Listen to the whole album here:

7. Blood Incantation – Hidden History of the Human Race

A late-release fpr 2019, Blood Incantation’s Hidden History of the Human Race absolutely knocked it out of the park. The four-song album covers a vast array of death metal styles – from Morbid Angel to Death to Gorguts, then with spacial tones to the likes of Kyuss and Hawkwind. This album delivers the goods with the pulse-pounding first tracks, Slave Species of the Gods and The Giza Power Planet, followed by the two more melodic songs Inner Paths (to Outer Space), and the 18-minute epic, Awakening From The Dream Of Existence To The Multidimensional Nature Of Our Reality (Mirror Of The Soul). While four songs may not seem like much to divulge in with an album, I can guarantee Blood Incantation makes every moment count, and ultimately, brings about one of the most unique, awesome, and most of all – refreshing – albums I’ve heard in recent memory.

Check out the video for “Slave Species of the Gods”:

6. Bent Knee – You Know What They Mean

The year was 2017, and Bent Knee’s “Land Animal” made the third spot on my Top 15 List that year. I feel bad they’re not higher this year, but holy smokes, You Know What They Mean absolutely blows Land Animal out of the water and then some. This album is both a natural evolution for the band, yet is something completely different. It’s heavy, melancholic, moody, rough, loud, subtle, and so many other adjectives I could continue with. There’s a lot of brilliance in this album and I’m so very excited to watch this band explode. Bent Knee will become a household name, not only in the world of progressive music, but beyond. Mark my words, You Know What They Mean has the fixings of bringing Bent Knee to the world.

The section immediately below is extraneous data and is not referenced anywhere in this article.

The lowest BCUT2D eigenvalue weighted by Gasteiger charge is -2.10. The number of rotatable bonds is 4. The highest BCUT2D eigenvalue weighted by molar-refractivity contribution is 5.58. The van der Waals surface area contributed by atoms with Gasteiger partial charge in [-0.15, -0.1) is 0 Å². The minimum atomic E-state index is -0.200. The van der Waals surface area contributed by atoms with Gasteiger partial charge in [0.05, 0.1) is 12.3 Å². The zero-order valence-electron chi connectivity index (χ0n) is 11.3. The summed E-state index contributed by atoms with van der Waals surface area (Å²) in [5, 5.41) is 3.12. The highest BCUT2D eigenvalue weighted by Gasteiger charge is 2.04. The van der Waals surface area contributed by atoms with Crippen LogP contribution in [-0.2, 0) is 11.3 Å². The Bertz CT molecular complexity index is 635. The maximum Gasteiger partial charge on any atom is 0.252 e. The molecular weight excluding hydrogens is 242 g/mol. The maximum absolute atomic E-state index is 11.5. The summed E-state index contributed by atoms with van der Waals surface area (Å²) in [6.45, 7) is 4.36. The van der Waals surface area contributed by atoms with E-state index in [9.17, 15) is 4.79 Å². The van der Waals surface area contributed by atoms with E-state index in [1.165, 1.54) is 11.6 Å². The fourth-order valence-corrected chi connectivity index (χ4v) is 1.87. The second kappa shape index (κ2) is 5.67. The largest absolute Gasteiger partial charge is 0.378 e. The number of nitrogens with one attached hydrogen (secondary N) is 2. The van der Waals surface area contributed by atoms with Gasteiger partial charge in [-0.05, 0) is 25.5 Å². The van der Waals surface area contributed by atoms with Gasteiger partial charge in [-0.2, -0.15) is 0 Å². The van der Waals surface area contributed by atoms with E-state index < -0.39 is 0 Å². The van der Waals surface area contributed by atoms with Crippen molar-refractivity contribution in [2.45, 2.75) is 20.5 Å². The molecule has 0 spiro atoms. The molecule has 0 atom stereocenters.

Watch the video for “Hold Me In”:

5. Wilderun – Veil of Imagination

Opeth and Symphony X had a child and it’s living in Boston. Part of me says “This album shouldn’t be on here because it’s just a clone.” The other part says, “My god, these guys do what Opeth and Symphony X did, but better.” There’s a healthy balance between metal and orchestra. There’s a lack in repetition/recurring riffs, keeping these long songs fresh. It is also very ethereal in many aspects in the production. Readers, I absolutely was taken back by this album. It was as if I was teleported back into 2001/2002 when Opeth’s Blackwater Park and Symphony X’s The Odyssey was released. In fact, if you amalgamate those two specific albums, I’m confident you’ll have Veil of Imagination. It’s certainly fair to bring these strong comparisons to the fold because Wilderun takes the best of both albums and makes it into something new, yet familiar. It’s a hauntingly beautiful, powerful album.